VANCOUVER — It’s been a tumultuous six months for Colombia-focused explorer CB Gold (TSXV: CBJ; US-OTC: CBHDF) and its Vetas gold project, 325 km northeast of Bogota. The company saw former president and director Giles Baynham depart in late December, while its remaining officers and directors accepted temporary reductions in salaries and fees in order to preserve cash.
Despite the tough financial conditions, CB Gold churned out promising drill intercepts from three targets at Vetas — the Real Mineral sheeted-vein zone, the El Dorado vein system and the San Bartolo vein system — and on April 4, the company released an initial resource for the project.
Since kicking off exploration at Vetas in late 2010, CB Gold has drilled 71,000 metres at the project, which is built on a series of small, historic mines and exploration properties. The district previously hosted at least 11 artisanal underground operations.
Though CB Gold’s new resource is based on 161 drill holes, the ounces contained across Real Mineral, El Dorado and San Bartolo are quite small. The project hosts total indicated resources of 1.2 million tonnes grading 3.25 grams gold per tonne and 3.2 grams silver per tonne for 123,000 contained oz. gold and 121,000 contained oz. silver. Inferred resources tack on 2.6 million tonnes grading 3.4 grams gold and 11.49 grams silver for 289,000 oz. gold and 969,000 oz. silver.
The estimate and resource model define two deposit styles. Near-surface stockwork and sheeted-vein mineralization accounts for 1 million indicated tonnes averaging 3.2 grams gold and 2.6 grams silver for 108,000 contained oz. gold and 88,000 contained oz. silver. Meanwhile, mineralization hosted in narrow, fault-fill veins accounts for 1.7 million inferred tonnes grading 4.42 grams gold and 17 grams silver for 239,000 contained oz. gold and 920,000 oz. contained silver.
The company posits that the steep topography at Vetas should allow easier access to ounces at shallower depths — which account for 70% of the total resource — while pointing to relatively simple metallurgy that could make an operation more cost-efficient. CB Gold started a second round of metallurgical tests in early March, with previous recoveries pegged at 94% for traditional gravity concentration and cyanide leach.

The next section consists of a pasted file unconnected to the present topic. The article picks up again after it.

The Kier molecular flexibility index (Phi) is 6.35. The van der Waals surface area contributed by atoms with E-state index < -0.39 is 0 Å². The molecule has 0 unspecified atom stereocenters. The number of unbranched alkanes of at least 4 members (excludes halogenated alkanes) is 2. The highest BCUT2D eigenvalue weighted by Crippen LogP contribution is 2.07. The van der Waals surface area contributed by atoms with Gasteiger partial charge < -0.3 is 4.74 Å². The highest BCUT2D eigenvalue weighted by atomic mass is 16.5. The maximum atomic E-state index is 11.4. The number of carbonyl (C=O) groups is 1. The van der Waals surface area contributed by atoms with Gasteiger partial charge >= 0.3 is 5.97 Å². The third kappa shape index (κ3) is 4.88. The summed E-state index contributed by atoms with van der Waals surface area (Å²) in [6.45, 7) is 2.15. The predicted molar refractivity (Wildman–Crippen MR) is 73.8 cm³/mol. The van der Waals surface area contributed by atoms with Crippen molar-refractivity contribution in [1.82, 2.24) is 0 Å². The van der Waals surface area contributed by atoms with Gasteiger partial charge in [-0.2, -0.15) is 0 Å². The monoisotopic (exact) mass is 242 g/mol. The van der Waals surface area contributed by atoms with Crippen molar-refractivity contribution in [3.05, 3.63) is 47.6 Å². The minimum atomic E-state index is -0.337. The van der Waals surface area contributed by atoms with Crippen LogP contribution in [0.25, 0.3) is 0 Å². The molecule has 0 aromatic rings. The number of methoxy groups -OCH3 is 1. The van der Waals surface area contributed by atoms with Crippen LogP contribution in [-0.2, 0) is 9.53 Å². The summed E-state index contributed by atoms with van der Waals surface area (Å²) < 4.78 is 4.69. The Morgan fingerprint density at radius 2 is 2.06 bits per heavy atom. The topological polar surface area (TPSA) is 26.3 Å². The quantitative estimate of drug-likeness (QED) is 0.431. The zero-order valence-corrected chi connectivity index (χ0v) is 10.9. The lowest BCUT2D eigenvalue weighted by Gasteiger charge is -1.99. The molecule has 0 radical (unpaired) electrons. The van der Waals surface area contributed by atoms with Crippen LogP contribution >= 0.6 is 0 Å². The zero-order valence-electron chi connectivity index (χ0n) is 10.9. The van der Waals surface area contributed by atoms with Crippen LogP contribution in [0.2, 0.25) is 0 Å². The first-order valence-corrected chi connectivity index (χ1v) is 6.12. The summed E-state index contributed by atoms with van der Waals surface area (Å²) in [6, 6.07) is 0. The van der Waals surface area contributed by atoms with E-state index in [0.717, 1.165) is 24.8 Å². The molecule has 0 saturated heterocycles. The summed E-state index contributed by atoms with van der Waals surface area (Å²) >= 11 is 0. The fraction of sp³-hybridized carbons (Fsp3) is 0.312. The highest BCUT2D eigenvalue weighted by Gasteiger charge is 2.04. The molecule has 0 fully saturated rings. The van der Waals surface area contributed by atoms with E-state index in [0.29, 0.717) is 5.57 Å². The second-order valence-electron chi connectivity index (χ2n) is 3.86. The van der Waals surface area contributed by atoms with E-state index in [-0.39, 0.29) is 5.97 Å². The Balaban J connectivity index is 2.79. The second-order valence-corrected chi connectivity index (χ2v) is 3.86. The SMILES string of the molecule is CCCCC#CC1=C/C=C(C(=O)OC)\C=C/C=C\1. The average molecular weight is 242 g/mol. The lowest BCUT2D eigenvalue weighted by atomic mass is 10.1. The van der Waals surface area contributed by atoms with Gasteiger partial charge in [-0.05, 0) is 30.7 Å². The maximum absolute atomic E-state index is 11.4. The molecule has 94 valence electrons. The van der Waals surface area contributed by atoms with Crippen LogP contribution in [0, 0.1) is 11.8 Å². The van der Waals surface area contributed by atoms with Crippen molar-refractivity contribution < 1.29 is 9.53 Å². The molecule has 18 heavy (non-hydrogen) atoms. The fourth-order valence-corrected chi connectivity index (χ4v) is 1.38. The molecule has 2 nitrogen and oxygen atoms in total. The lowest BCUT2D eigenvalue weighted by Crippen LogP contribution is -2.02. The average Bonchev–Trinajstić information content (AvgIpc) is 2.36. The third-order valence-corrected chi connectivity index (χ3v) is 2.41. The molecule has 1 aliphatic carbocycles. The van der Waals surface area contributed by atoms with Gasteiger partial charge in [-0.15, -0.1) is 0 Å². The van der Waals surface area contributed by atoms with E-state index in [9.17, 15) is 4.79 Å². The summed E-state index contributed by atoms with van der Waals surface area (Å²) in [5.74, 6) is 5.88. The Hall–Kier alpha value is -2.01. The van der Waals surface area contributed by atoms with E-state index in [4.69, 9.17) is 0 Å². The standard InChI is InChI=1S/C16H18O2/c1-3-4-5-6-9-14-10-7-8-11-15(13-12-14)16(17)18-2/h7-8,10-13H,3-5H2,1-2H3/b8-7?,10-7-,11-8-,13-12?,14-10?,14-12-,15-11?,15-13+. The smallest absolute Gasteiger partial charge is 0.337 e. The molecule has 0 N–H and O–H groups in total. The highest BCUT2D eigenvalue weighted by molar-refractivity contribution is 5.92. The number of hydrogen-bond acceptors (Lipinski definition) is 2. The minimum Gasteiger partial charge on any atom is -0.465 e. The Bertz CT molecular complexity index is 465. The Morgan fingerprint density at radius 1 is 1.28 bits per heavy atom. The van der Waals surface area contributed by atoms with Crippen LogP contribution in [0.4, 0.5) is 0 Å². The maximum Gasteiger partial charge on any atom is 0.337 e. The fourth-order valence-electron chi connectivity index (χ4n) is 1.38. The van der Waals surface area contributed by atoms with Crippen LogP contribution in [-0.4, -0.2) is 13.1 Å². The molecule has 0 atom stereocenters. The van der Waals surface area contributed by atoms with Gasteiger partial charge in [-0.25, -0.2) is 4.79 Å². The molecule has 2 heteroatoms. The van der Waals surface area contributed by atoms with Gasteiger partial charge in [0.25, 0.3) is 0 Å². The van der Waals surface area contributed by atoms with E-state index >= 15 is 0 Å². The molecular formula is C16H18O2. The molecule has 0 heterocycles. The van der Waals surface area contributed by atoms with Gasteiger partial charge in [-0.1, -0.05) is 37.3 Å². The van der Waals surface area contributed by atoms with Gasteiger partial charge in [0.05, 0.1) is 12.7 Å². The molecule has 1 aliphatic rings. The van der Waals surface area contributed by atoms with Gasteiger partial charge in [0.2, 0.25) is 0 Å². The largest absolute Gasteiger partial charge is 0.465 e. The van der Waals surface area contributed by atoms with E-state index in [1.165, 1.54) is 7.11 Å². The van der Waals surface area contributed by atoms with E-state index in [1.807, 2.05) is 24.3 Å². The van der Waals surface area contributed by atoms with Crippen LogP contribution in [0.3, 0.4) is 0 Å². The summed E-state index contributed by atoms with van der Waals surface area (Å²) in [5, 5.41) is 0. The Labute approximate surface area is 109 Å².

Perhaps more significantly, the company points out that due to the “high relief” at Vetas’ site, its surface drilling has been widely spaced, which has resulted in “significant gaps” in coverage that could yield more ounces.
CB Gold says more exploration at El Dorado and San Bartolo could add 2 million to 3 million tonnes grading between 2.7 grams gold and 5.5 grams gold, which could tack on up to 500,000 oz. Meanwhile, targets at Real Mineral’s near-surface stockwork veins are estimated to host another 4.5 million to 8 million tonnes grading from 0.35 gram gold to 0.5 gram gold.
“The grade estimate model has shown several areas where drilling can be focused to significantly increase the resource,” president and CEO Fabio Capponi noted in the release. “We plan to aggressively target these areas with future drilling, in conjunction with initiating development studies to support a preliminary economic assessment of the project.”
CB Gold pumped nearly US$28 million into exploration at Vetas in 2013, and finished up the year with US$3 million in cash and equivalents.
On April 2 the company received clarification from Colombia’s Ministry of Environment regarding concession boundaries under the delimitation of paramo ecosystem in the Santander region. In October CB Gold responded to an article in the Colombian newspaper La Republica, which indicated a potential negative impact on mining titles in the area.
The company said that its La Triada de Oro, San Bartolo, Los Delirios, San Alfonso, Arias, Santa Isabel and La Peter properties are not impacted by the paramo boundaries. It adds that the Real Minera and El Dorado properties were impacted by the boundaries in a “minor manner,” though CB Gold does not foresee any impact on its ability to develop Vetas. The company’s San Antonio property is the only asset affected by the boundaries to a “significant extent,” but CB Gold points out it does not contain any of the reported resource.
Shares of CB Gold were halted during midday trading on April 2 pending the release of the Colombian government’s Paramo update. The company resumed trading on April 3 and fell 26% on 2.6 million shares traded, en route to a 10¢ close at press time. CB Gold has traded within a 52-week window of 8¢ and 57¢, and has 159 million shares outstanding for a $16-million market capitalization.
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